"But we did get some actual e-mails from other guys, saying they're not him but they'd like to meet her," Flores said. "We figured it was innocent fun, you know. You got to remember: When we started this thing no one had any idea what his personality was like."
But here's the main rub against the blog: Since last week, Collins is now talking, telling his story. The real Todd is more amusing, off the wall and downright more perplexing than any cyberspace incarnation could ever hope.
Collins, teammates attest, will spend untold minutes brushing his teeth -- slowly, side to side, front to back, until his gums are raw or bleeding. He doesn't just smell the football; the man sniffs everything. Leather. Chick-fil-A's. His hands.
Once, he was talking scents with linebacker Matt Sinclair's wife: "I wasn't really paying attention, I turned away and all of a sudden I hear Todd say to my wife, 'You know, I have a great sense of smell.' "
Collins spoke of how he could pick out chocolate and certain berries in wine. "He's one of those guys, you have to know him to appreciate him," Sinclair said.
Born and reared in Walpole, Mass., he's a Bostonian through and through. He remembers the guy who drove the tractor in the legendary "Snowplow Game" between the Patriots and the Dolphins, in which an area was cleared away for a field goal amid a blizzard.
"Mark Henderson," he said of the man who at the time was serving a 15-year prison term for burglary and was out on work release. "1982. 3-0, right?"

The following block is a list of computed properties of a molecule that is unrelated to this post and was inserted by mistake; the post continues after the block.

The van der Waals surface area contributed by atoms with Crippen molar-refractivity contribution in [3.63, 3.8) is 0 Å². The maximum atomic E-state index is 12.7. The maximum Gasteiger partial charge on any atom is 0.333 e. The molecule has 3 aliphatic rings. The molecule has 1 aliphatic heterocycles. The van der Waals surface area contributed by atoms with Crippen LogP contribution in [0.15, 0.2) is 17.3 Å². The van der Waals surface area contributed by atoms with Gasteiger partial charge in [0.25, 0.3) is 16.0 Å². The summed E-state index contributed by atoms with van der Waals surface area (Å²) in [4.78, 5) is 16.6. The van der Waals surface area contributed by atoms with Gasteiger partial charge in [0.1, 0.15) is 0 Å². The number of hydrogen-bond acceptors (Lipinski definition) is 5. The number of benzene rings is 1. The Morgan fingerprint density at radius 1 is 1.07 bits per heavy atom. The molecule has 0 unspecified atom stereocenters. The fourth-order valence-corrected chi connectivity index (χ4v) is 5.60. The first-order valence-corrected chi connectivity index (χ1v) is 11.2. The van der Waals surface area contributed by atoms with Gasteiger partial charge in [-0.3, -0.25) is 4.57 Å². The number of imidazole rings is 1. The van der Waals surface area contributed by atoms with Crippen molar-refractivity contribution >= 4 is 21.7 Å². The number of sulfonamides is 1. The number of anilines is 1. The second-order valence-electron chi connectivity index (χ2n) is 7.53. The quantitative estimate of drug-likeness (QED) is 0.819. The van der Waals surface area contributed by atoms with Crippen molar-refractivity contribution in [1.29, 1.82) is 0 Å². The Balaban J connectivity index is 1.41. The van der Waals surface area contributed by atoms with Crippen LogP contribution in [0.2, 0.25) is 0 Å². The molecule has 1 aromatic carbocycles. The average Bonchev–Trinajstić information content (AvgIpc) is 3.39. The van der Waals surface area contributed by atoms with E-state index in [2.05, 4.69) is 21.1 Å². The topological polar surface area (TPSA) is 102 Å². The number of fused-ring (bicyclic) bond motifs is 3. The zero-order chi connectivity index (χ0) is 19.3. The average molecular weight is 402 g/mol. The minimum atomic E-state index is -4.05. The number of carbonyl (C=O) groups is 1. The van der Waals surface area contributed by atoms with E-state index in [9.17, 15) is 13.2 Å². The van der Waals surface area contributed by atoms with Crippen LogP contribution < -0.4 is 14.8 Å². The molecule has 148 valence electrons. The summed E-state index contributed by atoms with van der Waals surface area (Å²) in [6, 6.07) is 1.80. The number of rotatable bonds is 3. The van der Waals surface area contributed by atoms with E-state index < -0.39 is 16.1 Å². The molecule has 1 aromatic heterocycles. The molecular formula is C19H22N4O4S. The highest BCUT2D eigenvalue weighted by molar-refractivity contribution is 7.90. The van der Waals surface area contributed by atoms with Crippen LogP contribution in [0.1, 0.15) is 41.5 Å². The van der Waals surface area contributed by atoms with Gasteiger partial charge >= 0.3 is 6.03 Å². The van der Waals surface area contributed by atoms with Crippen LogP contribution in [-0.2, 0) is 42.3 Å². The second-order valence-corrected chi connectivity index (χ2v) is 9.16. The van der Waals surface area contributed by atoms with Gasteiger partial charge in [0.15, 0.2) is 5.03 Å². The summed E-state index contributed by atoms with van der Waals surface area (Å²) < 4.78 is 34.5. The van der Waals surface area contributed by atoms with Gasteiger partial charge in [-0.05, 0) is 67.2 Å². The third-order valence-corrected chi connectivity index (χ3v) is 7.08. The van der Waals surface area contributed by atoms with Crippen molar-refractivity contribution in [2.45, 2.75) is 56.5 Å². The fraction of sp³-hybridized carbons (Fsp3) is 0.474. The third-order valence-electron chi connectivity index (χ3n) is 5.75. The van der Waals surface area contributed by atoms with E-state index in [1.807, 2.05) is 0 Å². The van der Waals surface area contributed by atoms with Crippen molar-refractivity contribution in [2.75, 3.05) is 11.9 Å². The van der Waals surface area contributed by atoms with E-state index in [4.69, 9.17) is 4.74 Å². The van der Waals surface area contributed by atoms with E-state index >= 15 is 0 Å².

Beyond family events, one of the greatest thrills of his life was the day former teammates Trent Green and Damon Huard kidnapped him and took him to Game 3 of the 2004 World Series in St. Louis between his beloved Red Sox and the Cardinals.
And, yes, Todd indeed can be odd. He's Mr. Miscellaneous Fact, the Shell Answer Man in helmet and pads.
"We were sitting at breakfast and he looks over at us and says, 'Do you know how many steps the soldier takes at the Tomb of the Unknown Soldier?' " Redskins tight end Chris Cooley said. "For some reason, I said, '21, Todd?' Like a guess. He's amazed I got the thing right.
"Then he pauses and says, 'Well, do you know how long he pauses for when he turns around?' He's unreal. He's easily one of the funniest guys on the team."
Blog Todd simply can't compete, which makes Todd mad. "It's an impersonation," Collins said. "I don't find it funny. It's not me. Some people think that's me. I'm not happy about it. Would you like it if someone was imitating you?"
Though they've had a disclaimer at the top of their blog since the summer, the GW kids don't feel good about this development. Remember, this was all in fun when it began.
"We just tried to do a blog about a guy who had the best job in the NFL," Flores said. "He never got hit. He just went to practice and got his check. Tell him we had no intention of it being widespread."
That's the problem with backup quarterbacks who seem as if they disappeared from the league a decade ago. When they resurface to astonishingly carry the postseason hopes of a franchise at 36 years old, no one is prepared. Toddball can do that to the best of us.